Written by Sara Talmadge, Queenie Chan, Katie Jones, Rii Abrego, Ayme Sotuyo, T. Zysk, & Nichole Andelfinger
Art by Sara Talmadge, Jim Campbell, Queenie Chan, Laura Langston, Rii Abrego, Ayme Sotuyo, T. Zysk, Cara McGee, Warren Montgomery, & Grace Park
Published by BOOM! Studios
Release Date: December 14, 2016

There’s an important circular object in Steven’s life and it’s not the cheeseburger backpack. Let’s take a glimpse into Steven’s life through the lens of a donut!

Steven Universe 2016 Special #1 is a charming look into Steven’s everyday adventures. If you’re a fan of the show, you know that this inevitably has to involve his favorite morning pastry. Such a lighthearted take on the series shows us that not everything boils down to Gem politics or conflicts. The human part of Steven is just as real as any other. As much as I love the Gem mythos, I appreciate that this comic departed from that.

There are a slew of writers and artists for this issue who each add their own flair to these donut tales.

In “Clash of Gluttons,” Sara Talmadge and Jim Campbell detail the intense eating rivalry between Amethyst and Steven. Talmadge fuels the firey competition between the two characters with writing, also using soft visuals to infuse comedy into the story, while Campbell uses impeccable letters to mark their speech.

Queenie Chan’s “Big Donut Contest” is playful and imaginative in both visuals and plot with an endearing presence from each character.

“The Donut Thief” is slightly more funky thanks to Katie Jones on writing and illustrations, with Laura Langston adding breezy beach colors and Campbell again using a structured and well-placed lettering style.

Rii Abrego crafts “Health Inspection” with signature Steven style in writing and art, but with the added effect of small though intricate details in colors and lines.

“How to Donuts” gives both the reader and Steven a crash course in creating the sweet delicacy, all because of Ayme Sotuyo’s handiwork. Through fluffy and jovial artwork and dialog, Sotuyo spins what is probably my favorite story in Steven Universe 2016 Special #1.

“Food Fight” is a raucous story that combines the wackiest parts of each of the characters, especially Onion, and combines them with humorously emotive images under T. Zysk. This story is the one I feel would make an entertaining episode because of Zysk’s use of comedy and understanding of the characters.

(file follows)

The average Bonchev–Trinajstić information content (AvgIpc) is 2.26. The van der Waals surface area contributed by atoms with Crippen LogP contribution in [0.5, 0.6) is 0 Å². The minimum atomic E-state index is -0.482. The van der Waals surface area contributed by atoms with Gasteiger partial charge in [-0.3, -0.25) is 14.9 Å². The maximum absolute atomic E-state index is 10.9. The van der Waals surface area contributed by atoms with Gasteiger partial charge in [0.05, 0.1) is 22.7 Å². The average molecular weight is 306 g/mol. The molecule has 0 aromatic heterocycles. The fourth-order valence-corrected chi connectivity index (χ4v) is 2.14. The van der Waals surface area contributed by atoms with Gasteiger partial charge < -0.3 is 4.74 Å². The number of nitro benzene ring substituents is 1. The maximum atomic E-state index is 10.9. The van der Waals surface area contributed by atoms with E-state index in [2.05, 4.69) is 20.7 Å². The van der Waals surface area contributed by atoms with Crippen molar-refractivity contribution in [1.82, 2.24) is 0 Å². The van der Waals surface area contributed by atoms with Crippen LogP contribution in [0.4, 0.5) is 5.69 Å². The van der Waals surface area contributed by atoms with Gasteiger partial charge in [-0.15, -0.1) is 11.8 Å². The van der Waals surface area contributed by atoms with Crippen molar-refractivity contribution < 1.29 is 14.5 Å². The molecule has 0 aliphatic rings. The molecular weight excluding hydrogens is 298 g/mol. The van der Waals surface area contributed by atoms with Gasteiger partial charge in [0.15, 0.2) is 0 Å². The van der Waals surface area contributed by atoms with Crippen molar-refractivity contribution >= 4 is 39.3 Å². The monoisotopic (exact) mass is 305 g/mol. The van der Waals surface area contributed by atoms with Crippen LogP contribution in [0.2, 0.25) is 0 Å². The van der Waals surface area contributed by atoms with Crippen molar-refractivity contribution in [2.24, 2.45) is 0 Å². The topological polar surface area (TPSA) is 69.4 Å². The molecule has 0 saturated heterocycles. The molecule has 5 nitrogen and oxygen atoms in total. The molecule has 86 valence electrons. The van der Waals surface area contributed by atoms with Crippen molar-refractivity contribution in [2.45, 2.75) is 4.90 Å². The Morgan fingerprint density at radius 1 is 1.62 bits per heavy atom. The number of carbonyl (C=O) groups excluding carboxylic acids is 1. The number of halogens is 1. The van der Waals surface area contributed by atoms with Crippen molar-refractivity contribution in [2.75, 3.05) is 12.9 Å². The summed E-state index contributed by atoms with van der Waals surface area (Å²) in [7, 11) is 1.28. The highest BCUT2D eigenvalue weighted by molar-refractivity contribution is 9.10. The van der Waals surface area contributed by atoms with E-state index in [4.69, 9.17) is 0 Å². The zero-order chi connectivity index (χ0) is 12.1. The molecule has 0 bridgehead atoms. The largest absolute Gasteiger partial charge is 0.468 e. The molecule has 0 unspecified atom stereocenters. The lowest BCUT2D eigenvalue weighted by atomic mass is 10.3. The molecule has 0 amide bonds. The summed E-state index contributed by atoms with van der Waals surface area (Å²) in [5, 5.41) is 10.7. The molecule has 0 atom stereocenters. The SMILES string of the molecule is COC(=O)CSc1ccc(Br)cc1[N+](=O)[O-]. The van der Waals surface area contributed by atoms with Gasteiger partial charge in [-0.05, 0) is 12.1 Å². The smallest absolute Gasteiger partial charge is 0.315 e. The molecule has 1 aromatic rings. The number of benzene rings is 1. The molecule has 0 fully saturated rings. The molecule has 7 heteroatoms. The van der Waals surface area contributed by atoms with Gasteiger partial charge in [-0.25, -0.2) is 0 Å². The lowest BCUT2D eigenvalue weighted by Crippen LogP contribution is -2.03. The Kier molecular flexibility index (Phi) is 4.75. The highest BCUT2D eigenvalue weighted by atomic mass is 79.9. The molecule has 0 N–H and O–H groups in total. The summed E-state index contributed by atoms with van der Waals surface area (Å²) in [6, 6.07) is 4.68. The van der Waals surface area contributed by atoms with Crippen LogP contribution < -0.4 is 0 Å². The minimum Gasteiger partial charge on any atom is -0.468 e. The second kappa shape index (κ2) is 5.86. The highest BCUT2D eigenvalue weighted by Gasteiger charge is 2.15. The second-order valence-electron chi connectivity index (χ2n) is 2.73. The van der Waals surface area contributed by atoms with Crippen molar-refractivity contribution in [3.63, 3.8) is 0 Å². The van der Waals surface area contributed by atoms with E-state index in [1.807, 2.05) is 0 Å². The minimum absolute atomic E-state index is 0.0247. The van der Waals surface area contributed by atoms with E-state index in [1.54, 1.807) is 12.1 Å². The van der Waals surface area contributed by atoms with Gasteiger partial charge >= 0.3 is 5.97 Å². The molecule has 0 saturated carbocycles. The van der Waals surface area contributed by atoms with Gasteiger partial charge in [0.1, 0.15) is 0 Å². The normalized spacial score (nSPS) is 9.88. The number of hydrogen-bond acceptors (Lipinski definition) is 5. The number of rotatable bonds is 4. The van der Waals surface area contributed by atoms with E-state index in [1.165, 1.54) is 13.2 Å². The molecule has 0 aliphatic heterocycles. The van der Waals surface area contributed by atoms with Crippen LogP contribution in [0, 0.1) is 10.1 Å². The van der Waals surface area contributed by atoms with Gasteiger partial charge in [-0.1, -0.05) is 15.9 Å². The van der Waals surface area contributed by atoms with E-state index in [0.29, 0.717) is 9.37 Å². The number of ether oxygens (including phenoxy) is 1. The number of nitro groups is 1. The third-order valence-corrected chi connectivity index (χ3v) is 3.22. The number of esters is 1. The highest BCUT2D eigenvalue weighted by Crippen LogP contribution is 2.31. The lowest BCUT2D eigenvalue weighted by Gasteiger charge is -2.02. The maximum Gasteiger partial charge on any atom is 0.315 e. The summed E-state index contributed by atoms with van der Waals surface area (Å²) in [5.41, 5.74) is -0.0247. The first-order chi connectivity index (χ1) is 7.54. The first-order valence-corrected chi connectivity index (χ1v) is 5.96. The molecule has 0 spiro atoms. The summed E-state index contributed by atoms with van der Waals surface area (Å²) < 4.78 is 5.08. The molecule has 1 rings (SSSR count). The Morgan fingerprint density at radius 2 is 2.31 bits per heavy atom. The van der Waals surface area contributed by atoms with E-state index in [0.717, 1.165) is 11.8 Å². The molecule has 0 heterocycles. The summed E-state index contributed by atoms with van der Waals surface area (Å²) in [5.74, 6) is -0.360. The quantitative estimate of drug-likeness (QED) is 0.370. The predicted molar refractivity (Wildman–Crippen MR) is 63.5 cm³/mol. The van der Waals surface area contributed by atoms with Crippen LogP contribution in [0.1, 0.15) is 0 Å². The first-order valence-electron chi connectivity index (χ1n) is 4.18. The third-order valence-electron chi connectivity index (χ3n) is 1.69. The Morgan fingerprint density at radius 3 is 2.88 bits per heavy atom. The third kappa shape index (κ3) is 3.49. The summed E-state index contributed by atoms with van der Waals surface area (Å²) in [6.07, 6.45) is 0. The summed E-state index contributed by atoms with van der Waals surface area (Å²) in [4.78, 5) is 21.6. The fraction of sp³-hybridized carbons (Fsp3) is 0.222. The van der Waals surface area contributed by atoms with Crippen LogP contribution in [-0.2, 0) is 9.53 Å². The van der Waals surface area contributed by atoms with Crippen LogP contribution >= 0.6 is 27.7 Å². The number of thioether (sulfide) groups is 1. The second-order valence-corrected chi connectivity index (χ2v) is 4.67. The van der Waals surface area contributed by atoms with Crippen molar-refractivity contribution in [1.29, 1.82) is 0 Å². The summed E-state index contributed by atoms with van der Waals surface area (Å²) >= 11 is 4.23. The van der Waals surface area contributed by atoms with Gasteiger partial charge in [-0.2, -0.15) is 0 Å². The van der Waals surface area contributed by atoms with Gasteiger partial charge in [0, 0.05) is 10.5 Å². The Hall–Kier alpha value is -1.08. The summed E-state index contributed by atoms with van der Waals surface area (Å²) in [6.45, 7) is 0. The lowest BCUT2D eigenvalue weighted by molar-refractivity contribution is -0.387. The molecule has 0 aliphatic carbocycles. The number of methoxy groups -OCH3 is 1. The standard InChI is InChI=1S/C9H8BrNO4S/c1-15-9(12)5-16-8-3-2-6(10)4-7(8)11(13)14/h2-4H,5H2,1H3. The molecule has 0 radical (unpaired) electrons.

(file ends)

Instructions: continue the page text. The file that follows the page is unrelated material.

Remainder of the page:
To round out the 2016 Special, the last story features the wonderful Connie as Nicole Andelfinger, Cara McGee, Langston, and Warren Montgomery tell the tale of a friendly boxcar derby.

This story reminds me that life really does go on in Steven’s universe, even if Gems have stolen the ocean or threatened to obliterate the planet. These lively stories are a great exploration into the world of Beach City and its many inhabitants. With The Big Donut as a central feature, whether directly or through the characters who work there, we get to see a new side of Steven, the Gems, and everyone around them.

I appreciate these kinds of stories because they add a different kind of depth to a canon that does not have to be anchored in critical or heartwrenching stories. Just as our own lives need some humor and lightness, so does Steven’s, and this Special is a great look into such a reality.

Most of the visuals don’t separate from the series, which isn’t unexpected. I do like the difference in the art styles from the extensive art team on the issue, but I also wonder what a Steven Universe story would look like apart from the style we know and love from the television series.

Despite this feeling, I do think Talmadge, Chan, Jones, and Langston steal and the show and imbue the most individuality in their pages. That isn’t to say the entire cadre of artists pale in comparison, but that these artists’ styles help to push the comic further from the source art without detriment to the plot.

On the other hand, while I’d appreciate an exploration of art that isn’t as close to the television series, I do like that the writing matches the personality of every character involved. Getting the people right in a comic that is the derivative of another form of media is vital, and such a mechanic is helpful for maintaining the quality of a series.

Sadie is the best encapsulation of this idea as she is in each of the stories to varying degrees and often helps to spur the main plot of the short tales. Each of the writers excellently portrayed the characters under their pen which made the comic that much more entertaining.

If you want a cute story or you love donuts or both, pick up Steven Universe 2016 Special #1. It has a wide appeal for any reader and can entertain the little ones in our lives or the people who love comics and need some levity on their New Comic Book Day. This comic is an endearing addition to anyone’s collection and is great for the literal or metaphorical rainy day.

The Verdict: 9.0/10



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